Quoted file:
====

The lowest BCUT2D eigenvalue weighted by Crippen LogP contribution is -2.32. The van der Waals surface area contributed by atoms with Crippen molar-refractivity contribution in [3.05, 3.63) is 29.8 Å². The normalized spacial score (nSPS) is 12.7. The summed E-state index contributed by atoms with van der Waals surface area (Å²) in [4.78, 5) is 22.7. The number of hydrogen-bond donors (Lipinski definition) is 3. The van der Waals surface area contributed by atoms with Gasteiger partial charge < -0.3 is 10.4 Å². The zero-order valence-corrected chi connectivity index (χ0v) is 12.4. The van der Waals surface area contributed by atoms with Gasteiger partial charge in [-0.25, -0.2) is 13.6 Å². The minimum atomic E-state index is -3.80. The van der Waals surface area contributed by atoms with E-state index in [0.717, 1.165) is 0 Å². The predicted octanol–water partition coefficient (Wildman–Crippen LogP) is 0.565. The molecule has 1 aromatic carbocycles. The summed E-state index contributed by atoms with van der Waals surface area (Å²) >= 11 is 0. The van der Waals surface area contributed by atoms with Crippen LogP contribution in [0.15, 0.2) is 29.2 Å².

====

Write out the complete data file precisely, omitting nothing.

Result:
The lowest BCUT2D eigenvalue weighted by Crippen LogP contribution is -2.32. The van der Waals surface area contributed by atoms with Crippen molar-refractivity contribution in [3.05, 3.63) is 29.8 Å². The normalized spacial score (nSPS) is 12.7. The summed E-state index contributed by atoms with van der Waals surface area (Å²) in [4.78, 5) is 22.7. The number of hydrogen-bond donors (Lipinski definition) is 3. The van der Waals surface area contributed by atoms with Gasteiger partial charge < -0.3 is 10.4 Å². The zero-order valence-corrected chi connectivity index (χ0v) is 12.4. The van der Waals surface area contributed by atoms with Gasteiger partial charge in [-0.25, -0.2) is 13.6 Å². The minimum atomic E-state index is -3.80. The van der Waals surface area contributed by atoms with E-state index in [0.717, 1.165) is 0 Å². The predicted octanol–water partition coefficient (Wildman–Crippen LogP) is 0.565. The molecule has 1 aromatic carbocycles. The summed E-state index contributed by atoms with van der Waals surface area (Å²) >= 11 is 0. The van der Waals surface area contributed by atoms with Crippen LogP contribution in [0.15, 0.2) is 29.2 Å².